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Old 11-22-2009, 08:13 PM
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I'm gonna second Chilly on this one.. I would do absolutely nothing. It's his own business, and none of anyone else's. I would hope that no one would be telling me what I should or shouldn't be doing at any point seeing as how I'm an adult and I make my own adult choices, but especially when I'm 80 for goodness sake!
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Old 11-22-2009, 08:25 PM
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I like the idea of doing nothing.

But-

I also had the idea
of putting a note
on the bottle
saying
Grandpa-I'm afraid for you
please talk to me about your drinking.

wow.


If *I* were to find something like that
it'd freak me out.
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Old 11-24-2009, 09:50 AM
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Originally Posted by barb dwyer View Post
I like the idea of doing nothing.

But-

I also had the idea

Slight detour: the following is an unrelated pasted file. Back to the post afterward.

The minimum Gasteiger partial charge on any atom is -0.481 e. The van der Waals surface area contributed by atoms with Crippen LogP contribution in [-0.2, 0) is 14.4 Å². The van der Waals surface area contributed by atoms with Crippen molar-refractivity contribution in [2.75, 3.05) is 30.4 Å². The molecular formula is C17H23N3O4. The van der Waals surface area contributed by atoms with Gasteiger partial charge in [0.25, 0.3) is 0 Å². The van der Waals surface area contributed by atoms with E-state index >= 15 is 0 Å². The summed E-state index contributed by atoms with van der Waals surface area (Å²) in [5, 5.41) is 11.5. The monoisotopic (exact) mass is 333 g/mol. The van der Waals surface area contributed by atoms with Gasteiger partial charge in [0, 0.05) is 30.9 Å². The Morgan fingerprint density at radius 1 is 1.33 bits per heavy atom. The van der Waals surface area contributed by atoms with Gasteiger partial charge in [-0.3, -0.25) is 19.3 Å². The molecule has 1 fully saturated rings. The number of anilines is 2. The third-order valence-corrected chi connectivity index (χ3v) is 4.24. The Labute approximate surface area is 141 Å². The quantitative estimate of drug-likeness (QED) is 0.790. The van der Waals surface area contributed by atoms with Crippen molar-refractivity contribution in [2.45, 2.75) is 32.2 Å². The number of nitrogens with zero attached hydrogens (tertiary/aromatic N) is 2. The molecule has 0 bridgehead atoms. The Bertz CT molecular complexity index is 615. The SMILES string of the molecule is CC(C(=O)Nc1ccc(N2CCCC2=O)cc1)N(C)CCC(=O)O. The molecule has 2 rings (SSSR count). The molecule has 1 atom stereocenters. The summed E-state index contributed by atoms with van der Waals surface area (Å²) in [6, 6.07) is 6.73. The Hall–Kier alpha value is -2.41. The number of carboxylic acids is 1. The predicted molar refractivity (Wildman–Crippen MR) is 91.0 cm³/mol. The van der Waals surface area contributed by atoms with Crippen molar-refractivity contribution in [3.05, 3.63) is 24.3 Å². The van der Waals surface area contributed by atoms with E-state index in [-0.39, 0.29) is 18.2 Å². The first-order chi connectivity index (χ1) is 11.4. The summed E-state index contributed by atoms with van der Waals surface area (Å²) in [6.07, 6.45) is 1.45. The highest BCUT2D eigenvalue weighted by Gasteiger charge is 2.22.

of putting a note
on the bottle
saying
Grandpa-I'm afraid for you
please talk to me about your drinking.

wow.


If *I* were to find something like that
it'd freak me out.
WOW! Got a chill from reading that
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Old 11-24-2009, 10:49 AM
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Chilly I thought the same thing.

He is 80, perhaps the note Barb suggested would be a good idea, who knows.

I will say that it is NEVER to late!!!! I was 52 when I finally got sober, I know folks that have gotten sober older then me.

We had an elderly gentlemen who started showing up at meetings, his son brought him in a wheel chair for many months, we never saw him walk and he rarely talked, he sat quietly and listened. He kept looking better and better as the months went by.

Well they were passing out chips at this one meeting and when they said 6 months............. the gentleman forced himself up out of that wheel chair and with 2 canes worked his way up front, he then asked if he could also have his 24 hour chip and months 1-5 as well!! He turned to us all, smiled a smile I have never seen on a mans face before and he simply thanked us all! There was not a dry eye in the room. He passed several months later................ sober!!!!